April 01, 2016

Provisions in health care legislation prompt ABA concerns

The ABA expressed concerns last month about key provisions relating to damages, proportionate liability and contingent fees in H.R. 4771, a bill being considered by the House Judiciary Committee. 

The legislation − the Help Efficient, Accessible, Low-cost, Timely Healthcare (HEALTH) Act of 2016 – would preempt state laws to cap noneconomic damages in medical liability cases at $250,000 and place limits on contingency fees that lawyers can charge. The bill also would preempt existing state laws that provide for joint and several liability in medical liability cases by creating a “fair share rule” under which each party would be liable only for its part of any damages.

The committee began marking up H.R. 4771 on March 22 but did not complete action on the bill. Prior to the markup, ABA Governmental Affairs Director Thomas M. Susman emphasized in a March 21 letter to the committee that the authority to determine medical liability has rested in the states for more than 200 years. “This system, which grants each state the autonomy to regulate the resolution of medical liability actions within its own borders, is a hallmark of our American justice system,” Susman wrote. He pointed out that the states also regulate the insurance industry and, because of the role they have played, the states are the “repositories of experience and expertise in these matters.”

Explaining the ABA’s opposition to provisions that would cap noneconomic damages at $250,000, he said that research has shown that caps diminish access to the courts for low-wage earners such as the elderly, children and women, and that if economic damages are minor and noneconomic damages are capped, attorneys are less likely to represent these potential plaintiffs.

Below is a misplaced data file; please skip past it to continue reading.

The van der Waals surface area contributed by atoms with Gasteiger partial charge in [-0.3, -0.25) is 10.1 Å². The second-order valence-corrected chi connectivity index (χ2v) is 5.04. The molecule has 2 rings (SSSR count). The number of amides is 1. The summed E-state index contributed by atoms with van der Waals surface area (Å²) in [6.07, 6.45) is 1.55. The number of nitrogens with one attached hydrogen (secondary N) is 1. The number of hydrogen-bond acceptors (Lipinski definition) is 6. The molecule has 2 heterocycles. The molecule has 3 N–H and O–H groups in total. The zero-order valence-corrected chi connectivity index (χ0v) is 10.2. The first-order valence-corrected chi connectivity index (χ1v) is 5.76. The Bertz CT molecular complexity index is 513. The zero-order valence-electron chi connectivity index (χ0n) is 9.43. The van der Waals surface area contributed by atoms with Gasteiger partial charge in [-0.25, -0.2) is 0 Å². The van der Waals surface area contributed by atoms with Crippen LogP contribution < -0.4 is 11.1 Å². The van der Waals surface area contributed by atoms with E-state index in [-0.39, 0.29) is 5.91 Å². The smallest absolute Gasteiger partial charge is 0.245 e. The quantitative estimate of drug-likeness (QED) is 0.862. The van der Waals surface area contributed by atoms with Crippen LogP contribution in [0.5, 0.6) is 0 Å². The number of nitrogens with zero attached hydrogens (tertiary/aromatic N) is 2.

He also explained that courts already possess and exercise their powers of remittitur to set aside excessive jury verdicts.

In the area of proportionate liability, the ABA opposes the bill’s provisions to preempt existing state laws regarding joint and several liability. The association believes, however, that state laws providing for joint and several liability should be modified by the states to recognize that defendants whose responsibility is substantially disproportionate to liability for the entire loss in a case should be held liable for only their equitable share of the plaintiff’s noneconomic losses.

The ABA also opposes provisions to reduce contingent fees from a plaintiff’s damage award to an attorney, redirect damages to the plaintiff and further reduce contingent fees in cases involving minors and incompetent persons. Such changes, he said, could reduce total awards for patient victims by limiting availability of counsel.

During the March 22 markup, several committee members expressed serious concerns about the legislation. The committee’s ranking member, Rep. John Conyers Jr. (D-Mich.) called the bill “a solution in search of a non-existent problem” and inserted the ABA’s letter into the record as well as the opposition expressed by the National Conference of State Legislatures. He also noted that 30 organizations had sent letters to the committee opposing the legislation.

No more action has been scheduled on the bill, which was also referred to the House Energy and Commerce Committee.     

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